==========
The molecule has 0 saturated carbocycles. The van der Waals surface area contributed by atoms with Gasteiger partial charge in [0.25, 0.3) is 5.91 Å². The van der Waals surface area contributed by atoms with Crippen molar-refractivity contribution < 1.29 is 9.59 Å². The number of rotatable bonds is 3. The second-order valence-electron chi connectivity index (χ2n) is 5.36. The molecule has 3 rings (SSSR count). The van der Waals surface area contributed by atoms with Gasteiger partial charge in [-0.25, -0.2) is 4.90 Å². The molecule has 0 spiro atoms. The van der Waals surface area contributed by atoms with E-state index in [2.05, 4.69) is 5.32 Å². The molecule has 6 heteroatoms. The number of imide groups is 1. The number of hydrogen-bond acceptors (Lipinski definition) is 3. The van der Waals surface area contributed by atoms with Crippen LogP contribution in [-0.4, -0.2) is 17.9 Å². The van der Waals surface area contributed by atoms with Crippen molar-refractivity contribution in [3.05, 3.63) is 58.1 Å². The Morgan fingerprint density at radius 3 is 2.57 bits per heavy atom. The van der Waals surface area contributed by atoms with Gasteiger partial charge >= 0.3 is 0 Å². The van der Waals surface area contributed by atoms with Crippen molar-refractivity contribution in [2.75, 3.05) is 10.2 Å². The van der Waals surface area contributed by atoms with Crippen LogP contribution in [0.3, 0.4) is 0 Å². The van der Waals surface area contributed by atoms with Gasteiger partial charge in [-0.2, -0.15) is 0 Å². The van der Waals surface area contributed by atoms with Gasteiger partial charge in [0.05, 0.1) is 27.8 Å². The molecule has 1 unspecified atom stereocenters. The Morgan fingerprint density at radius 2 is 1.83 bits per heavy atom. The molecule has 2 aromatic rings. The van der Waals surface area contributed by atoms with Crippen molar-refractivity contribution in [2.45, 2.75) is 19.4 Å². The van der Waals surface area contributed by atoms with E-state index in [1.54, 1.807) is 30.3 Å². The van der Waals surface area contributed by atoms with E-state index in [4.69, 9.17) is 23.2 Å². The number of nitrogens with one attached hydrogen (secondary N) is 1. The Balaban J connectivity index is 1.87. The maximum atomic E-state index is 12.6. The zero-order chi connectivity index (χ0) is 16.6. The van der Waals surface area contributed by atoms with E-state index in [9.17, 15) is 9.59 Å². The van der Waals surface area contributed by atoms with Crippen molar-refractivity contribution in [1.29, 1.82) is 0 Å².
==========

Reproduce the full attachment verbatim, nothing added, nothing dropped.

The molecule has 0 saturated carbocycles. The van der Waals surface area contributed by atoms with Gasteiger partial charge in [0.25, 0.3) is 5.91 Å². The van der Waals surface area contributed by atoms with Crippen molar-refractivity contribution < 1.29 is 9.59 Å². The number of rotatable bonds is 3. The second-order valence-electron chi connectivity index (χ2n) is 5.36. The molecule has 3 rings (SSSR count). The van der Waals surface area contributed by atoms with Gasteiger partial charge in [-0.25, -0.2) is 4.90 Å². The molecule has 0 spiro atoms. The van der Waals surface area contributed by atoms with E-state index in [2.05, 4.69) is 5.32 Å². The molecule has 6 heteroatoms. The number of imide groups is 1. The number of hydrogen-bond acceptors (Lipinski definition) is 3. The van der Waals surface area contributed by atoms with Crippen LogP contribution in [-0.4, -0.2) is 17.9 Å². The van der Waals surface area contributed by atoms with Crippen molar-refractivity contribution in [3.05, 3.63) is 58.1 Å². The Morgan fingerprint density at radius 3 is 2.57 bits per heavy atom. The van der Waals surface area contributed by atoms with Gasteiger partial charge >= 0.3 is 0 Å². The van der Waals surface area contributed by atoms with Crippen molar-refractivity contribution in [2.75, 3.05) is 10.2 Å². The van der Waals surface area contributed by atoms with Crippen LogP contribution in [0.3, 0.4) is 0 Å². The van der Waals surface area contributed by atoms with Gasteiger partial charge in [-0.2, -0.15) is 0 Å². The van der Waals surface area contributed by atoms with Gasteiger partial charge in [0.05, 0.1) is 27.8 Å². The molecule has 1 unspecified atom stereocenters. The Morgan fingerprint density at radius 2 is 1.83 bits per heavy atom. The molecule has 2 aromatic rings. The van der Waals surface area contributed by atoms with Crippen molar-refractivity contribution in [2.45, 2.75) is 19.4 Å². The van der Waals surface area contributed by atoms with E-state index in [1.54, 1.807) is 30.3 Å². The van der Waals surface area contributed by atoms with E-state index in [4.69, 9.17) is 23.2 Å². The number of nitrogens with one attached hydrogen (secondary N) is 1. The Balaban J connectivity index is 1.87. The maximum atomic E-state index is 12.6. The zero-order chi connectivity index (χ0) is 16.6. The van der Waals surface area contributed by atoms with E-state index in [9.17, 15) is 9.59 Å². The van der Waals surface area contributed by atoms with Crippen molar-refractivity contribution in [1.29, 1.82) is 0 Å².